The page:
2 Answers

  1. Must not. The subject of a crime is a sane person. A person with a split personality (in this context) is not able to realize the actual nature and social danger of their actions, or to direct them.

  2. This is a very twofold situation. It is impossible to give an unambiguous answer, in principle, as well as to any question in the field of philosophy and ethics. Let me explain.
    Here the question lies more in the plane of morality than in the question of law. You see what's the matter. In dissociative identity disorder, several personalities can live inside one person, which are radically different from the” owner ” of the body and from each other. With different views on life, with different morals. Maybe one of the alter-states of a person does not want to die in this way at all and therefore leads an internal struggle, worse plots can be played out in the head of a sick person than in Game of Thrones. And, it seems, everything is clear here. If there is an individual living there, then we must provide them with protection. But the bottom line is that this person is only in the consciousness of a particular person, is located only within his mental activity and rarely happens when he notifies the “external” world of his existence. Only during the period of exacerbation of the disease, of course.
    Based on this, we can conclude that the person “sitting” inside the patient does not exist in the field of vision of all mankind (since, literally, no one sees it except the “carrier”), does not bring absolutely no benefit to society, only creates “interference” for the life of the patient and others. Of course, I am not an expert, but I have not heard of any recorded cases when the alter ego “broke out” and completely absorbed the activity of the body and the person became literally “different”, and even this” person ” is not registered anywhere as a full member of society. Therefore, no, from a legal point of view, this situation is not a hostage situation.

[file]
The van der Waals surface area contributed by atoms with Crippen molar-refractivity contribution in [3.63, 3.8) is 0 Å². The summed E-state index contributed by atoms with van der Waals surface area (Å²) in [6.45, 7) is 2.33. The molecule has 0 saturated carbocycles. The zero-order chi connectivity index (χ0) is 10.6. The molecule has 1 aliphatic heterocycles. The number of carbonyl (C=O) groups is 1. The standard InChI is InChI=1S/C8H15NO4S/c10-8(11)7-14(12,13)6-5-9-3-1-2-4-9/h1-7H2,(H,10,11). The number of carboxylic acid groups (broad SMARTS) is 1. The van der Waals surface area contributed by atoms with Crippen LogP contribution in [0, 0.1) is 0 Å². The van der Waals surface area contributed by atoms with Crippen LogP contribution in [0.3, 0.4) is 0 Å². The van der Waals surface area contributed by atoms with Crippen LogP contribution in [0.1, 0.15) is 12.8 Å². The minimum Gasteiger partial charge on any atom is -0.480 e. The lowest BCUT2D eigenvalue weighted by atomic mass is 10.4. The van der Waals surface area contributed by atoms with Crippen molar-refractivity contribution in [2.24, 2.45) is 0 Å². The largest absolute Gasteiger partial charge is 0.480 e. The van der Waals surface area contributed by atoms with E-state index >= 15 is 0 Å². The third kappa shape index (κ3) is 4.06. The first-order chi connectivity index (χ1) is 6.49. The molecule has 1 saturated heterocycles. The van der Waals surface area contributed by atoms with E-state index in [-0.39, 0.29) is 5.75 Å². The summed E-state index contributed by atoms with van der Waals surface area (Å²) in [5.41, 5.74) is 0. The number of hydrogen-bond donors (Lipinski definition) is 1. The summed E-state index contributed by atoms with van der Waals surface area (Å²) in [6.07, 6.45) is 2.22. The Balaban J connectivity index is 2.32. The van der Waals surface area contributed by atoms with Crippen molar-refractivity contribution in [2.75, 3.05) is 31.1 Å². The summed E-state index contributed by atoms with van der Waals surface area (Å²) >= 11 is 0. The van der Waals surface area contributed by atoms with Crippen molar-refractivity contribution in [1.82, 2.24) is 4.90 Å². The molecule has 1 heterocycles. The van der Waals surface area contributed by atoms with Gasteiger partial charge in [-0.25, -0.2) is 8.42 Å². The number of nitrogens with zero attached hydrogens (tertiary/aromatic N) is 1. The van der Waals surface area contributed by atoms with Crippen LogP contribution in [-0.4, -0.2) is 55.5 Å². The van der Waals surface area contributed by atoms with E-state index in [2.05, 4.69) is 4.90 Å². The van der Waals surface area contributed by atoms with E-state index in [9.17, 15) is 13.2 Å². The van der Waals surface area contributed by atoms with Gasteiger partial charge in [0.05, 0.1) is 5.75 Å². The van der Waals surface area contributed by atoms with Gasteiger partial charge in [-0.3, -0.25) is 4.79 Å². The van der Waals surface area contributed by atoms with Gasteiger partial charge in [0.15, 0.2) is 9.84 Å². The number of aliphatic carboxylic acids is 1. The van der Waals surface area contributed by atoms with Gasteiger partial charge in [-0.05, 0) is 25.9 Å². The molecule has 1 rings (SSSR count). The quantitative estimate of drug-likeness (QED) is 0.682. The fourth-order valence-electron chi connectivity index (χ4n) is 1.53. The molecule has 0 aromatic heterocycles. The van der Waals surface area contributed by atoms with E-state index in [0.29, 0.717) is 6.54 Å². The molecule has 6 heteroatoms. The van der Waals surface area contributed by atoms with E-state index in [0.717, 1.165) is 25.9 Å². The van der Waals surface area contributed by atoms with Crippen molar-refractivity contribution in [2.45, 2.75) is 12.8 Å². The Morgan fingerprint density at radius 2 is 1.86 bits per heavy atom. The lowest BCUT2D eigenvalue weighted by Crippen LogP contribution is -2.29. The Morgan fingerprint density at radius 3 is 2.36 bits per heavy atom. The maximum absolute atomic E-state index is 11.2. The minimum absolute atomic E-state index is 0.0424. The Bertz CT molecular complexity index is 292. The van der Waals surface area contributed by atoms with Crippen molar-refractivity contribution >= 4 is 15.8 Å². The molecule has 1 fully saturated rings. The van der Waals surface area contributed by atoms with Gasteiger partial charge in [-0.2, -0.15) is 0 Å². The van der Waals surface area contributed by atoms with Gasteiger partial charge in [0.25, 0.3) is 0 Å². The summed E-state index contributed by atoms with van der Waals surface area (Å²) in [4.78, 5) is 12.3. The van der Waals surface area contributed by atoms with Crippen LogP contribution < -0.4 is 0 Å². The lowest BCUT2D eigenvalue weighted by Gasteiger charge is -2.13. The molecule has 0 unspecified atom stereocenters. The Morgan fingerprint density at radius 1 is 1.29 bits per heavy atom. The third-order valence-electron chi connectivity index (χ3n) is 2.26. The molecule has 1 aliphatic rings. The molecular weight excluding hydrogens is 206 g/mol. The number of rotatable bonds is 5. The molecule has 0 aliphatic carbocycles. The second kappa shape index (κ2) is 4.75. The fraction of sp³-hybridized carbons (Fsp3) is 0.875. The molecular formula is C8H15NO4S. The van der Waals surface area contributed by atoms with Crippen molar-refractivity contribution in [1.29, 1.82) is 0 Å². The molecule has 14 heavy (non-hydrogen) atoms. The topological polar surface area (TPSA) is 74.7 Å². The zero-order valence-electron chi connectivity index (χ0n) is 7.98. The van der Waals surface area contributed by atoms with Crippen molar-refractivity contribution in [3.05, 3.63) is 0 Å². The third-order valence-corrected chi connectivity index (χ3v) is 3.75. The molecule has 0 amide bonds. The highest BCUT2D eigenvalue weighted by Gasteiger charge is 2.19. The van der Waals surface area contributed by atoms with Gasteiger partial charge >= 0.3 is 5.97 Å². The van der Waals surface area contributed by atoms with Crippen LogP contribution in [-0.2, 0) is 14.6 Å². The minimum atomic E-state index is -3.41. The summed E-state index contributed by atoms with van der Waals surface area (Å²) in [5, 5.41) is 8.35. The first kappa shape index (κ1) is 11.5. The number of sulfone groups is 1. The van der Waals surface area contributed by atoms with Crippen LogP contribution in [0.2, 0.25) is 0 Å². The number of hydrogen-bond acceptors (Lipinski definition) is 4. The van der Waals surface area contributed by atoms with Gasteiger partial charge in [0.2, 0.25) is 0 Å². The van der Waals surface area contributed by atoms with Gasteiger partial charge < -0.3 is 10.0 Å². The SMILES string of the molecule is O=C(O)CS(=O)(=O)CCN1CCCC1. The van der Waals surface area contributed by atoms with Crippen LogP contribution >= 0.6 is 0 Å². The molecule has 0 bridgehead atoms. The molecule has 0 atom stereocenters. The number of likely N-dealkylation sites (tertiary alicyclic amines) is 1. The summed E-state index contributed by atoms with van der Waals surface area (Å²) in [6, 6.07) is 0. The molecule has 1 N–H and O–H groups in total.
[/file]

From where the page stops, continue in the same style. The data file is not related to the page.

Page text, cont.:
From what has been said above, we can deduce an absolutely populist theory that most (if not all) of the great minds of humanity had “alter egos” in their heads-so Bach and Munch and Aristotle and Dumas the Elder created their works “not with their own hands”. But let's leave it to the demagogues.
    The situation here is generally similar to that with robots and artificial intelligence. “Can a robot be considered a separate person?”, ” What if mentally ill people are not sick?”. We can ask these two questions for an infinite time, but they will only come to a head when we reach a specific stage in scientific and technological progress. When, for example, there will be devices that allow you to” look ” inside the human brain without opening it, go into consciousness itself. And then, perhaps, it will really be proved that the ego states of the mentally ill are individuals worthy of life. They will come up with a way to transfer these personalities to new bodies and a monument will be erected to the “victims “of the punitive” psychiatry of the past”.
    What will happen in the end? Time will tell you.

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